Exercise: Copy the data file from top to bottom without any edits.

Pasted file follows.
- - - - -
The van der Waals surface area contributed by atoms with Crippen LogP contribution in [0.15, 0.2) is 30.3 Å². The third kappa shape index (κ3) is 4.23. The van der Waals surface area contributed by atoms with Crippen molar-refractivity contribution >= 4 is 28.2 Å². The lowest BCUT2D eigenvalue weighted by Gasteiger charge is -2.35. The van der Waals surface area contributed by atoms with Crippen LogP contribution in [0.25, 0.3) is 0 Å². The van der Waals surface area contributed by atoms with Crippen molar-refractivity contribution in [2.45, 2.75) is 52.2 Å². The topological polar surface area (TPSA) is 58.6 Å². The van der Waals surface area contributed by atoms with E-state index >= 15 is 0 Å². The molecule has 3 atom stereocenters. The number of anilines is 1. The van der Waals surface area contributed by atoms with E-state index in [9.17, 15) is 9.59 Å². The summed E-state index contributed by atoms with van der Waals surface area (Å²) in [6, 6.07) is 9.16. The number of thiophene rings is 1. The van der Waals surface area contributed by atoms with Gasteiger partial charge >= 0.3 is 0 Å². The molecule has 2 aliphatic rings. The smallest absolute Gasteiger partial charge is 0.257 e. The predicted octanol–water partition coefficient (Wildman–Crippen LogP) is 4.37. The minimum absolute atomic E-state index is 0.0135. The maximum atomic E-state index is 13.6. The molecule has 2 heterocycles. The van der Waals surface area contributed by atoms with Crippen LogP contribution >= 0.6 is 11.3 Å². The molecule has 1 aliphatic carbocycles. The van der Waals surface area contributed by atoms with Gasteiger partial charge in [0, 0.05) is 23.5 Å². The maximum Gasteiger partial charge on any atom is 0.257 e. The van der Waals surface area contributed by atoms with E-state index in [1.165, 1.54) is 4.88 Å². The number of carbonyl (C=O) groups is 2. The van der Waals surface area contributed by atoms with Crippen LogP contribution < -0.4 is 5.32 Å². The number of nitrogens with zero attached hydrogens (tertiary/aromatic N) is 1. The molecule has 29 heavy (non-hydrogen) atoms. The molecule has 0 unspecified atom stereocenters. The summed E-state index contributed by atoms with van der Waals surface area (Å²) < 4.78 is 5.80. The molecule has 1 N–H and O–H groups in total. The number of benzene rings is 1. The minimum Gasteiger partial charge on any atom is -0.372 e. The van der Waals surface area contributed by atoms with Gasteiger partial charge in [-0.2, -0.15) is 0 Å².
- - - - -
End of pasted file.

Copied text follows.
The van der Waals surface area contributed by atoms with Crippen LogP contribution in [0.15, 0.2) is 30.3 Å². The third kappa shape index (κ3) is 4.23. The van der Waals surface area contributed by atoms with Crippen molar-refractivity contribution >= 4 is 28.2 Å². The lowest BCUT2D eigenvalue weighted by Gasteiger charge is -2.35. The van der Waals surface area contributed by atoms with Crippen LogP contribution in [0.25, 0.3) is 0 Å². The van der Waals surface area contributed by atoms with Crippen molar-refractivity contribution in [2.45, 2.75) is 52.2 Å². The topological polar surface area (TPSA) is 58.6 Å². The van der Waals surface area contributed by atoms with E-state index >= 15 is 0 Å². The molecule has 3 atom stereocenters. The number of anilines is 1. The van der Waals surface area contributed by atoms with E-state index in [9.17, 15) is 9.59 Å². The summed E-state index contributed by atoms with van der Waals surface area (Å²) in [6, 6.07) is 9.16. The number of thiophene rings is 1. The van der Waals surface area contributed by atoms with Gasteiger partial charge >= 0.3 is 0 Å². The molecule has 2 aliphatic rings. The smallest absolute Gasteiger partial charge is 0.257 e. The predicted octanol–water partition coefficient (Wildman–Crippen LogP) is 4.37. The minimum absolute atomic E-state index is 0.0135. The maximum atomic E-state index is 13.6. The molecule has 2 heterocycles. The van der Waals surface area contributed by atoms with Crippen LogP contribution >= 0.6 is 11.3 Å². The molecule has 1 aliphatic carbocycles. The van der Waals surface area contributed by atoms with Gasteiger partial charge in [0, 0.05) is 23.5 Å². The maximum Gasteiger partial charge on any atom is 0.257 e. The van der Waals surface area contributed by atoms with E-state index in [1.165, 1.54) is 4.88 Å². The number of carbonyl (C=O) groups is 2. The van der Waals surface area contributed by atoms with Crippen LogP contribution < -0.4 is 5.32 Å². The number of nitrogens with zero attached hydrogens (tertiary/aromatic N) is 1. The molecule has 29 heavy (non-hydrogen) atoms. The molecule has 0 unspecified atom stereocenters. The summed E-state index contributed by atoms with van der Waals surface area (Å²) < 4.78 is 5.80. The molecule has 1 N–H and O–H groups in total. The number of benzene rings is 1. The minimum Gasteiger partial charge on any atom is -0.372 e. The van der Waals surface area contributed by atoms with Gasteiger partial charge in [-0.2, -0.15) is 0 Å².